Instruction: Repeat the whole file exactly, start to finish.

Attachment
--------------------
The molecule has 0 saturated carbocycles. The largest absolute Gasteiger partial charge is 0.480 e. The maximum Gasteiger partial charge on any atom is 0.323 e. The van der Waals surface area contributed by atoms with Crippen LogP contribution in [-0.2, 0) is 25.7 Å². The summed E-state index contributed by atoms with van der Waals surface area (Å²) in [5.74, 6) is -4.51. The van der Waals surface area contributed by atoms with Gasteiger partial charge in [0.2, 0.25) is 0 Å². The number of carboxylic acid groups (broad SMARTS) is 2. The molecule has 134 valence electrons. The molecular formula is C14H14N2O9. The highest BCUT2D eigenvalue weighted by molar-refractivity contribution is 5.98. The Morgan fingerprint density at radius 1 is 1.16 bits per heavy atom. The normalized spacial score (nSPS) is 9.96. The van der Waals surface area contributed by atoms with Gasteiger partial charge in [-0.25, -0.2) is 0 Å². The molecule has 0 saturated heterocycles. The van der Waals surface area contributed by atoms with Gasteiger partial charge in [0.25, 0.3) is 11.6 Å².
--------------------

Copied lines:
The molecule has 0 saturated carbocycles. The largest absolute Gasteiger partial charge is 0.480 e. The maximum Gasteiger partial charge on any atom is 0.323 e. The van der Waals surface area contributed by atoms with Crippen LogP contribution in [-0.2, 0) is 25.7 Å². The summed E-state index contributed by atoms with van der Waals surface area (Å²) in [5.74, 6) is -4.51. The van der Waals surface area contributed by atoms with Gasteiger partial charge in [0.2, 0.25) is 0 Å². The number of carboxylic acid groups (broad SMARTS) is 2. The molecule has 134 valence electrons. The molecular formula is C14H14N2O9. The highest BCUT2D eigenvalue weighted by molar-refractivity contribution is 5.98. The Morgan fingerprint density at radius 1 is 1.16 bits per heavy atom. The normalized spacial score (nSPS) is 9.96. The van der Waals surface area contributed by atoms with Gasteiger partial charge in [-0.25, -0.2) is 0 Å². The molecule has 0 saturated heterocycles. The van der Waals surface area contributed by atoms with Gasteiger partial charge in [0.25, 0.3) is 11.6 Å².